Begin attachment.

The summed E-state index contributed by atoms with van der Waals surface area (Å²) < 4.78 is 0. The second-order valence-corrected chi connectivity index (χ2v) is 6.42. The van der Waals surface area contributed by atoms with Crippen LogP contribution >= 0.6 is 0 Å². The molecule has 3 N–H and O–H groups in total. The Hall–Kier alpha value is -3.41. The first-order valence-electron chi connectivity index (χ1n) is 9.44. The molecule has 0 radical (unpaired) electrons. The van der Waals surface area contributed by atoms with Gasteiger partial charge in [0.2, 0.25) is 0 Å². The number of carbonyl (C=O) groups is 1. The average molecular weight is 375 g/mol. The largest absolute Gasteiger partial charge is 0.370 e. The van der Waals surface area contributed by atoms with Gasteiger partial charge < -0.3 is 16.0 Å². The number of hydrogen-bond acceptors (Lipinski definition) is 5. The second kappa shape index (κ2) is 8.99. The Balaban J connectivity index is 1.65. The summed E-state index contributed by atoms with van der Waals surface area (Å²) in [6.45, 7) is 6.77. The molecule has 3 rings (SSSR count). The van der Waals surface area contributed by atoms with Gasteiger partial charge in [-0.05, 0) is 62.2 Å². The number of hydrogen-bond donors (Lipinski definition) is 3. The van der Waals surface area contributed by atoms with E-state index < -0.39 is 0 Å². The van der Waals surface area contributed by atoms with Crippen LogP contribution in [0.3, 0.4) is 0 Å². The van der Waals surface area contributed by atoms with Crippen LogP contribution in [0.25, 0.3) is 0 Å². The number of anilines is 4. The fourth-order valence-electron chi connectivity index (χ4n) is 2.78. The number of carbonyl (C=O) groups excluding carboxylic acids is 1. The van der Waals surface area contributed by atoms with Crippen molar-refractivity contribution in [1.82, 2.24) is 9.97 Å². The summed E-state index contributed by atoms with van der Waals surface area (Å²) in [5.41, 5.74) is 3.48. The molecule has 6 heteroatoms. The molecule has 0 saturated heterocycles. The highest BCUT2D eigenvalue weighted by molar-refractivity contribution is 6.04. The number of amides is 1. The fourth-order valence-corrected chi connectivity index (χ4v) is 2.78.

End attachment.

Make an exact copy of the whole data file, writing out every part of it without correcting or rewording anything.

The summed E-state index contributed by atoms with van der Waals surface area (Å²) < 4.78 is 0. The second-order valence-corrected chi connectivity index (χ2v) is 6.42. The van der Waals surface area contributed by atoms with Crippen LogP contribution >= 0.6 is 0 Å². The molecule has 3 N–H and O–H groups in total. The Hall–Kier alpha value is -3.41. The first-order valence-electron chi connectivity index (χ1n) is 9.44. The molecule has 0 radical (unpaired) electrons. The van der Waals surface area contributed by atoms with Gasteiger partial charge in [0.2, 0.25) is 0 Å². The number of carbonyl (C=O) groups is 1. The average molecular weight is 375 g/mol. The largest absolute Gasteiger partial charge is 0.370 e. The van der Waals surface area contributed by atoms with Gasteiger partial charge < -0.3 is 16.0 Å². The number of hydrogen-bond acceptors (Lipinski definition) is 5. The second kappa shape index (κ2) is 8.99. The Balaban J connectivity index is 1.65. The summed E-state index contributed by atoms with van der Waals surface area (Å²) in [6.45, 7) is 6.77. The molecule has 3 rings (SSSR count). The van der Waals surface area contributed by atoms with Gasteiger partial charge in [-0.05, 0) is 62.2 Å². The number of hydrogen-bond donors (Lipinski definition) is 3. The van der Waals surface area contributed by atoms with E-state index < -0.39 is 0 Å². The van der Waals surface area contributed by atoms with Crippen LogP contribution in [0.3, 0.4) is 0 Å². The van der Waals surface area contributed by atoms with Crippen LogP contribution in [0.25, 0.3) is 0 Å². The number of anilines is 4. The fourth-order valence-electron chi connectivity index (χ4n) is 2.78. The number of carbonyl (C=O) groups excluding carboxylic acids is 1. The van der Waals surface area contributed by atoms with Crippen molar-refractivity contribution in [1.82, 2.24) is 9.97 Å². The summed E-state index contributed by atoms with van der Waals surface area (Å²) in [5.41, 5.74) is 3.48. The molecule has 6 heteroatoms. The molecule has 0 saturated heterocycles. The highest BCUT2D eigenvalue weighted by molar-refractivity contribution is 6.04. The number of amides is 1. The fourth-order valence-corrected chi connectivity index (χ4v) is 2.78.